On the fateful day of January 30, 1948, when Mahatma Gandhi fell to assassin’s bullets in Delhi, a seven-year-old in faraway Kerala was so heartbroken that he cried the whole day and vowed to become a Gandhian and wear khadi.

“Nobody could console the little Adoor Gopalakrishnan that day. In some vague way he could understand that a great man had been killed, and he was upset about it,” says a biography on the eminent filmmaker.

“That day, Adoor became a Gandhian. It may not have been apparent, but later at school, as early as that, he spun the charka and wore khadi. He still wears them, and the charka continues to be part of his life and work,” writes journalist-critic Gautaman Bhaskaran in “Adoor Gopalakrishnan: A Life in Cinema“.

In this first authorised biography of the Dada Saheb Phalke award winner, Bhaskaran traces the ebbs and flows of the life of the enigmatic director.

From his birth during the Quit India movement to his lonely childhood at his uncles’ house; from life at Gandhigram, where Adoor studied rural development, to his days and nights at the Pune Film Institute; and from his first film .

“Swayamvaram” to his latest “Oru Pennum Rantaanum”, the book tracks the twists and turns of Adoor’s life, finding an uncommon man and a rare auteur.

The incident of Adoor’s family breaking the news of Gandhi’s death, the effect on the little boy and other related things have been recreated in the filmmaker’s “Kathapurushan” in all its poignancy.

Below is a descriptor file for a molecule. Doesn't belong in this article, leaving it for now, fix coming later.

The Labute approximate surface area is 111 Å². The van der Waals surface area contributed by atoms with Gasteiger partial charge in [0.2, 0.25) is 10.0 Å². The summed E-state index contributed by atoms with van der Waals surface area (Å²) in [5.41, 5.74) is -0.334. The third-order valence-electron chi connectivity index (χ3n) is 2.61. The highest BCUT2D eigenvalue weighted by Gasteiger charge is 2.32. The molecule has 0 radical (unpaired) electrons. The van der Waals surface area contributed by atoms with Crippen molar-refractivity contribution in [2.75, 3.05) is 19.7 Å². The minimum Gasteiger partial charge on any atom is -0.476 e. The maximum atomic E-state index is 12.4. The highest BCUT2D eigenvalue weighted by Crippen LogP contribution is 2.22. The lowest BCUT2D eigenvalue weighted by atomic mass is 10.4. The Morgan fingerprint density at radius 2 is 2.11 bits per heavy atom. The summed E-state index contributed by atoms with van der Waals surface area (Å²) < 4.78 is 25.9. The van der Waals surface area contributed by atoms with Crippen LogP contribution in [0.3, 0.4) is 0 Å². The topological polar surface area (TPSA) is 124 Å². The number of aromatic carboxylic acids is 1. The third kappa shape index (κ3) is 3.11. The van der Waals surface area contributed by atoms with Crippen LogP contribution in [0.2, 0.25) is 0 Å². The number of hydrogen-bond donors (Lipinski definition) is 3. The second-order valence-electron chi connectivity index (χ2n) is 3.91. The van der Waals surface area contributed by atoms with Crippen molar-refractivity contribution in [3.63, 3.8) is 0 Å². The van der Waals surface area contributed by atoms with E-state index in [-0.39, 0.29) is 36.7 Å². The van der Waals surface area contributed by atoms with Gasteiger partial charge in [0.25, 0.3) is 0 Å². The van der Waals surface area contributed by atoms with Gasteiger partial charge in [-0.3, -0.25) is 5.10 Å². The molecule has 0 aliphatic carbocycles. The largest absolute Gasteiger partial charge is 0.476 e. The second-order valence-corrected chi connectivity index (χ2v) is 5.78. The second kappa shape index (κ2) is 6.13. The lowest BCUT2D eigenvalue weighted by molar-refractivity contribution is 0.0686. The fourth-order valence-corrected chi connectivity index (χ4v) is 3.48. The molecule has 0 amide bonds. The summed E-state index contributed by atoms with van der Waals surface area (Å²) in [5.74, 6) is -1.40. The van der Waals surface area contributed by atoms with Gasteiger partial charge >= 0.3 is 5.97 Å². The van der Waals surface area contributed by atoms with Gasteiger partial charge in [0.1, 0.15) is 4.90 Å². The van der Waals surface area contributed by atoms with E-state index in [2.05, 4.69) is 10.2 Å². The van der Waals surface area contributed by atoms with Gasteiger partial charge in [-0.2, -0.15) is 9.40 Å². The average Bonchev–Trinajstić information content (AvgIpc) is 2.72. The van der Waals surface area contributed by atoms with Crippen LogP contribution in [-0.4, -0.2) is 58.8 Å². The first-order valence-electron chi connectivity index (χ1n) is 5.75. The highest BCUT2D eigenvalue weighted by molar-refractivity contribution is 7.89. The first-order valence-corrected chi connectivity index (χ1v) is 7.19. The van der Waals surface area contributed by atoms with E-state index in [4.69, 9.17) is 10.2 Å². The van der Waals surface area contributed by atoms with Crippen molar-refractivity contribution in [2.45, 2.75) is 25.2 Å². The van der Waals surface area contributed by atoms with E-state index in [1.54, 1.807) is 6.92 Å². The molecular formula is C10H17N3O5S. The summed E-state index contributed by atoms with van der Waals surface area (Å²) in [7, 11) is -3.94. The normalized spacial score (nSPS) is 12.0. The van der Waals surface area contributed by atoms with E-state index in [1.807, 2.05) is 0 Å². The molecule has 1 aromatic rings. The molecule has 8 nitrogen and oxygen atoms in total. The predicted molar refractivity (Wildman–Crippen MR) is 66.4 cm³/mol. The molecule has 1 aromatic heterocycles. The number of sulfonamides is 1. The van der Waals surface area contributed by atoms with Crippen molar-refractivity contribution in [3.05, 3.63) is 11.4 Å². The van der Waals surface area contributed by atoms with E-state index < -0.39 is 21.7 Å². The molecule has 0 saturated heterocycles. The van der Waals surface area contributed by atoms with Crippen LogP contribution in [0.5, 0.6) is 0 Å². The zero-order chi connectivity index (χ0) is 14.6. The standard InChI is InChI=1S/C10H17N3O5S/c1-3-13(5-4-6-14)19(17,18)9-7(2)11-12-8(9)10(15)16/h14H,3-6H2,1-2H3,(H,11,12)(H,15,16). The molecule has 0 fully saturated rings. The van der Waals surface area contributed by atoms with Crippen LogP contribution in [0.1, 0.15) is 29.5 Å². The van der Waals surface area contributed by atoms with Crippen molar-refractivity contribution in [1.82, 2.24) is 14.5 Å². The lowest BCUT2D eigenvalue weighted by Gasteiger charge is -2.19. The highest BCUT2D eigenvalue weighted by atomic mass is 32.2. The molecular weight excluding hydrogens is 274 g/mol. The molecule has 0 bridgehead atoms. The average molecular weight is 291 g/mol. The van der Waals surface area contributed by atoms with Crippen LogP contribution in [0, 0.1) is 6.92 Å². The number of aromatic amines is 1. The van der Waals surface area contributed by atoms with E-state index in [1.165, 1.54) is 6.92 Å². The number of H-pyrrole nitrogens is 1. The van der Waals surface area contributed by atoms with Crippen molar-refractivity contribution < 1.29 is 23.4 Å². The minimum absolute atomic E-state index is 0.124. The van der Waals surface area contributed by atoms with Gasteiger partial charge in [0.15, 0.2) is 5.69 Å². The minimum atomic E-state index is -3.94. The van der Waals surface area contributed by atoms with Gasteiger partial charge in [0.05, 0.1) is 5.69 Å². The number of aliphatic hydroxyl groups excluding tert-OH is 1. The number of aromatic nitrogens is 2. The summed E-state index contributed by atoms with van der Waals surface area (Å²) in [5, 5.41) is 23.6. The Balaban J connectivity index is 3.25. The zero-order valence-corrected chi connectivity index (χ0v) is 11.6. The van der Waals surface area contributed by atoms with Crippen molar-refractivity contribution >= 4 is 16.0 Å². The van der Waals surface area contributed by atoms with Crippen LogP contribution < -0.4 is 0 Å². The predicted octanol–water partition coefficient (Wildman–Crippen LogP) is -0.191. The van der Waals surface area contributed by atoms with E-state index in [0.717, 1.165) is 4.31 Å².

Adoor was born on July 3, 1941 in Pallickal to Madhavan Unnitahn, a forest ranger, and Gouri Kumjamma. He was the couple’s sixth child.

According to the author, there is a lot of Gandhi in Adoor. “Even today, he likes to do his own work, instead of asking others...He never asks anybody to do anything he himself can,” the book, published by Penguin, says.

Adoor’s film “Nizhalkkuthu” also strongly reflects Gandhian values.

“A powerful indictment of capital punishment, the work shows in an ironical twist how the son -- who spins the charka and follows Gandhi, even taking an active part in his freedom movement -- is forced to step into his hangman father’s shoes and carry out an execution when the old man falls ill just before the hanging,” the book says.

“At school, Adoor began to wear khadi and study Hindi.

The Hindi Prachar Sabha conducted courses in the language, and he passed the Madhyam examination. Gandhi evoked an abiding national feeling in young Adoor, a sentiment that pushed him to join the Gandhigram Rural Institute in 1957, a year after it opened.”

One of the pioneers of the New Indian Wave, Adoor has made just 11 feature films in nearly four decades. His characters are drawn from real people, real lives. His cinema manages to frame details that often escape our everyday glance, turning the mundane into the magical, the commonplace into the startling.